What You Need to Know About Wrongful Death Truck Accidents
Truck crashes are known for causing far more devastation than traditional car accidents. Considering that a fully-loaded semi-truck or big-rig can weigh up to 80,000 pounds, while the average passenger vehicle weighs less than 4,000 pounds, it isn’t difficult to understand why collisions between these two types of vehicles often result in catastrophic or even fatal injuries.
If you lost a loved one in a Georgia truck accident caused by another person or company’s negligence, you may have grounds for a wrongful death lawsuit and be entitled to compensation. Here’s what you should know about wrongful death truck crashes before taking legal action.Common Causes of Fatal Truck Accidents
Behind the wheel of a hulking commercial truck, even a small mistake can have dire consequences. Some of the most common causes of fatal truck crashes that lead to wrongful death claims include:
- Truck driver error
- Distracted truck drivers
- Drowsy truckers
- Poor truck maintenance
- Improperly loaded or improperly secured cargo
- Truck drivers failing to check their “no zone” blind spots
- Inadequate truck driver training or supervision
Liability in truck crash cases is often more complex than in car accident cases. In a car crash case, the at-fault party is usually the other driver. In truck accident cases, the liable party could be the truck driver, the trucking company that employs them, the mechanics tasked with maintaining the truck, or even the truck’s manufacturer if a faulty part led to the fatal crash. A knowledgeable Georgia personal injury attorney can help you determine the appropriate party—or parties—to name as the defendant(s) in your truck crash wrongful death lawsuit.Who Can File a Georgia Wrongful Death Lawsuit?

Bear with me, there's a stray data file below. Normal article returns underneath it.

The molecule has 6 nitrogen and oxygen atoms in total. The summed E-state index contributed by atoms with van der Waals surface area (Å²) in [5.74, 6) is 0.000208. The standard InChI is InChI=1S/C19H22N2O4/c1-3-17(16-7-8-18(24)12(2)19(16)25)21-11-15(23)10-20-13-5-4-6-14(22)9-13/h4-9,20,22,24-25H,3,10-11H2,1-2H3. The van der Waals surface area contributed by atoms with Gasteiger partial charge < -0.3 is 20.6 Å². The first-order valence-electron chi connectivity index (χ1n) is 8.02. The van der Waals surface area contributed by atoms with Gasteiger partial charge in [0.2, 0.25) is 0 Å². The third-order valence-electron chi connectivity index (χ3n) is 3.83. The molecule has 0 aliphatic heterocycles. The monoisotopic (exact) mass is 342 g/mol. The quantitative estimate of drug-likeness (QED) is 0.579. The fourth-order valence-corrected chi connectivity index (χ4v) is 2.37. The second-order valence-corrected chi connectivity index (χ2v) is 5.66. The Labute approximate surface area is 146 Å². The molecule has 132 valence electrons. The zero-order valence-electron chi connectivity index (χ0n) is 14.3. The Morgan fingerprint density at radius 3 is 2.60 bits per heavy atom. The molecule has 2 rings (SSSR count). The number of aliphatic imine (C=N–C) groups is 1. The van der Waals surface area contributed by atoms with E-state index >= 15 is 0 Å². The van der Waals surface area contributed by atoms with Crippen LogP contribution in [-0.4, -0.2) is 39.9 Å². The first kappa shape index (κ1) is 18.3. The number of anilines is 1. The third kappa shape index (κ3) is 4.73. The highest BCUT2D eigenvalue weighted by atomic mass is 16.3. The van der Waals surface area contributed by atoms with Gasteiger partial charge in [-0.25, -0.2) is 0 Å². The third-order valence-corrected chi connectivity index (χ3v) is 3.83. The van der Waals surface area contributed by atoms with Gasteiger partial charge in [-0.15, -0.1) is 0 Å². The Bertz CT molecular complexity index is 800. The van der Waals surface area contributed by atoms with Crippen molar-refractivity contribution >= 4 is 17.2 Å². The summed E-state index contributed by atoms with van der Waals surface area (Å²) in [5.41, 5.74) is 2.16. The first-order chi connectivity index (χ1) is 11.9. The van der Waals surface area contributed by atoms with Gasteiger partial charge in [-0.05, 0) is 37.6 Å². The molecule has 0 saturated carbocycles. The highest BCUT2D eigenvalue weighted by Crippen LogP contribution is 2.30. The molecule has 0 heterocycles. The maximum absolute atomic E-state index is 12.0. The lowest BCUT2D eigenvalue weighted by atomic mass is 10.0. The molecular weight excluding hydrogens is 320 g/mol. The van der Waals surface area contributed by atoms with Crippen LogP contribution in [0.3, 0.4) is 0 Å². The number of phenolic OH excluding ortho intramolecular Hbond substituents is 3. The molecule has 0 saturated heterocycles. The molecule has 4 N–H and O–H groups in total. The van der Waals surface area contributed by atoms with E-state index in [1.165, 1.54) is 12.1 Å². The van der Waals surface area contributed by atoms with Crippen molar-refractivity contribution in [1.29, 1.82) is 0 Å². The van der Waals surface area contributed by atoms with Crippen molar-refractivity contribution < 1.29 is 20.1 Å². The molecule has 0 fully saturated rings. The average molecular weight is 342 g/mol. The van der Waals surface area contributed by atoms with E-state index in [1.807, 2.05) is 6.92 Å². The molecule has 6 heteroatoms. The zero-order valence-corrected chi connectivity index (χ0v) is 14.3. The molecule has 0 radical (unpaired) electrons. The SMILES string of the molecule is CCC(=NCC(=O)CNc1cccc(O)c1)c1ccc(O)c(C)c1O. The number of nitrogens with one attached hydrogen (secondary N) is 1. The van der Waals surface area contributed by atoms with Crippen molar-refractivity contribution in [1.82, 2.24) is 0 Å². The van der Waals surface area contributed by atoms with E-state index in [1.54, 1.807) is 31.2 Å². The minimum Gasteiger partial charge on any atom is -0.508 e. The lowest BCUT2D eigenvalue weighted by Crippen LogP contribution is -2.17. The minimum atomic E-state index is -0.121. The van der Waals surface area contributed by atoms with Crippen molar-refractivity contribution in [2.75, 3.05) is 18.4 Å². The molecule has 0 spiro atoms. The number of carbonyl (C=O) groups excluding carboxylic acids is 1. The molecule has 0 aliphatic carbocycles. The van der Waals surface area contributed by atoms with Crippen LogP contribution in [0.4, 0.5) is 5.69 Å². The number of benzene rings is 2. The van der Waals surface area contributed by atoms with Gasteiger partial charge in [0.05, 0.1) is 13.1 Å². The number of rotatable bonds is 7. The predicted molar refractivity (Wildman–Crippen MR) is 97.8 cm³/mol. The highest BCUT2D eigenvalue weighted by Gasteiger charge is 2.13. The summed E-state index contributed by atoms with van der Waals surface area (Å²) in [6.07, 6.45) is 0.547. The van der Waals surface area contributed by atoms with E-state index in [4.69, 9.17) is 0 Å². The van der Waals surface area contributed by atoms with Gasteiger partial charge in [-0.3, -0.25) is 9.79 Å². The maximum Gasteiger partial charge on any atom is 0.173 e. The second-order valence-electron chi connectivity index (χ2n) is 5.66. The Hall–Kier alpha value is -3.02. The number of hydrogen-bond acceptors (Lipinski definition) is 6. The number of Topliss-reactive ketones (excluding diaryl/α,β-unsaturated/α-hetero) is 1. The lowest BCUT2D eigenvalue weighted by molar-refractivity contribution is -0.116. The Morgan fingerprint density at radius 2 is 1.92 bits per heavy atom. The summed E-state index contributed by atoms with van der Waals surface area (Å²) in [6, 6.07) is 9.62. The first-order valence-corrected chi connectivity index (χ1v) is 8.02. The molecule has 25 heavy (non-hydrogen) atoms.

Wrongful death lawsuits can’t be filed by just anyone. Georgia law limits the ability to file a wrongful death claim to the following individuals:
- The truck accident victim’s surviving spouse. The spouse can bring a wrongful death claim representing their own interests, as well as the interests of any minor children the couple had together. If the wrongful death case is successful, the surviving spouse is entitled to a full third of the settlement or financial award.
- The truck crash victim’s surviving children. If the victim wasn’t survived by a spouse, their children can file a wrongful death lawsuit and split any settlement among themselves.
- The truck accident victim’s surviving parents. If the victim had no spouse or children, the claim can be brought by their parent or parents.
- A personal representative for the victim’s estate. When the victim isn’t survived by a spouse, children, or parents, a personal representative can bring a wrongful death lawsuit on behalf of the deceased’s estate. Any settlement or monetary award received would be distributed to the victim’s heirs according to their will or, if they died intestate, according to Georgia state laws.
No amount of compensation can truly make up for the loss of your loved one, but that doesn’t mean you shouldn’t pursue a wrongful death lawsuit. Not only do these civil lawsuits allow you to hold the at-fault party financially responsible for your family member’s death, but a successful wrongful death claim can help ensure you’re compensated how you’re loved one would have wanted.
In Georgia, a wrongful death action allows claimants to collect compensation for lost wages and benefits the deceased would have earned during their lifetime, as well as the loss of care, companionship, love, support, guidance, and other intangible benefits the victim would have provided.Discuss Your Truck Accident Wrongful Death Case With an Experienced Georgia Personal Injury Attorney
If your loved one was killed in a Georgia truck crash, the accomplished accident and injury attorneys with Van Sant Law can help you fight for a fair recovery for your family. Contact us today to schedule an appointment for a free initial consultation to discuss the details of your case, as well as your legal rights and options.